Kuhl's sentencing hearing will take place in Rutland on Dec. 10 with Chief Judge Christina Reiss presiding. In the meantime, a federal probation officer will prepare a pre-sentence report.
The mandatory minimum sentence for each of the federal charges is five years in jail with a maximum of 20 years.
Kuhl served as the city of Newport's dockmaster for a short time period.
Kuhl moved to have his incriminating statements made to Det. Jennifer Harlow of the special investigations unit suppressed, claiming that Harlow did not advise him of his Miranda rights while in police custody.
In its opposition to the motion, the federal government included a transcript of Harlow's interview with Kuhl, which documents Harlow repeatedly telling Kuhl he was free to leave, that he was not under arrest, and that he was under no obligation to speak with her.
Assistant U.S. Attorney Barbara Masterson argued that no interrogation took place, hence no Miranda warning was triggered. But Judge Reiss didn't buy that argument, since the transcript clearly shows that Harlow did interrogate Kuhl, at times eliciting incriminating statements.
But Reiss did find that Kuhl was not in custody at the time, despite Kuhl's claim that he was effectively under arrest since the interview took place at a police station after a search warrant had been executed at his home.
The mere location of an interrogation is insufficient for a finding that a defendant is in custody, Reiss wrote.
Several facts weigh heavily in the government's favor, Reiss wrote. Kuhl went to the station of his own accord, not due to a directive from police, and in fact did leave the station of his own accord after speaking with Harlow and being cited into court.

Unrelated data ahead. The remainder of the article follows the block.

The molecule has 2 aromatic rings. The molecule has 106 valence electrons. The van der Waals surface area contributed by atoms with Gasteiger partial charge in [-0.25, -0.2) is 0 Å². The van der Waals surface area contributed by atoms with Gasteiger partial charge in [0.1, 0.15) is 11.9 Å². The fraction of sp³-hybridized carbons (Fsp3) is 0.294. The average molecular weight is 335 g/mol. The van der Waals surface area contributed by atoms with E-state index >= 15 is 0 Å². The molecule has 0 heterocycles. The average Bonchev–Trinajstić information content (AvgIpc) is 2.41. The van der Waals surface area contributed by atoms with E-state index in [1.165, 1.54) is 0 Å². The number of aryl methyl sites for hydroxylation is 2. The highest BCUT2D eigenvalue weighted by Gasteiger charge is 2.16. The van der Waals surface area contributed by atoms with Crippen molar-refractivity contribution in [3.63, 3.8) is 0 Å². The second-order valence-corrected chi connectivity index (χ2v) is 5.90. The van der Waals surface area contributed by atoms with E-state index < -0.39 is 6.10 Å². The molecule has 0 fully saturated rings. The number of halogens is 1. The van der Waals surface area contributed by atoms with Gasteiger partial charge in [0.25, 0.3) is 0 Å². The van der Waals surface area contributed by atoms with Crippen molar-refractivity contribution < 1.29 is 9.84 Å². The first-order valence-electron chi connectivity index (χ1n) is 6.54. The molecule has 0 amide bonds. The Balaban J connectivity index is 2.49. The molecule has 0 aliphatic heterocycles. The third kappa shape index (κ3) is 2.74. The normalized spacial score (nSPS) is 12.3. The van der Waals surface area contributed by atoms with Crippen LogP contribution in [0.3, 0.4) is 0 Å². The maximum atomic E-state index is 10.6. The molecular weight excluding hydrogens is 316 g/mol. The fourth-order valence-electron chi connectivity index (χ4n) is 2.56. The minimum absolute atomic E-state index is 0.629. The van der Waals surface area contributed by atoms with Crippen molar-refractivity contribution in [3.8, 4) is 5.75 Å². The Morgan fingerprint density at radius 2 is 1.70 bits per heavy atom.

The tone of the conversation also comes into play, Reiss wrote, finding that the duration of the interview was short and that the tone was conversational.
"Detective Harlow told Mr. Kuhl that she was not accusing him 'of anything at this point' and did not question his veracity," Reiss wrote.
Kuhl actively participated in the interview, and Harlow did not use threats of arrest or detention to pressure him to speak, instead appealing to his interest in telling the truth, Reiss wrote.
Furthermore, Kuhl was not subjected to the "hallmark of a formal arrest" -- handcuffs, Reiss wrote. Kuhl's movements were not restrained in the least, with two investigators -- Harlow and Department of Children and Families investigator Renee Hall - sitting farthest from the door and at no time touching Kuhl.
Harlow, after hearing from a juvenile girl that Kuhl touched her inappropriately and showed her and three other juveniles adult pornography, seized Kuhl's cell phone more than two years ago, on April 20, 2011.
The transcript of the interview indicates that Kuhl believed that people had been making accusations against him because of a grudge. He said four children making accusations were mean-spirited trouble-makers.
Kuhl admitted there are pornographic images on his phone, and said he was sure Harlow and Hamel were disgusted by them.
He said he likes hanging out with children. "And sometimes they already are little adults," he said.
Kuhl told Harlow and Hamel that the children used his boat as a "toilet" and admitted that he mentioned the hair on an older girl's public area. He said the kids stole his phone, and that's how they saw pornographic images on it.
Kuhl admitted he may have unintentionally touched some of the children inappropriately while trying to get his phone back. "There were probably miscalculations on, you know, my coordinates," he said.
Kuhl told investigators that he bought cell phones for girls and gave them money.
Kuhl expressed concerns that he would face criminal charges and told Harlow it seemed the evidence was stacked against him.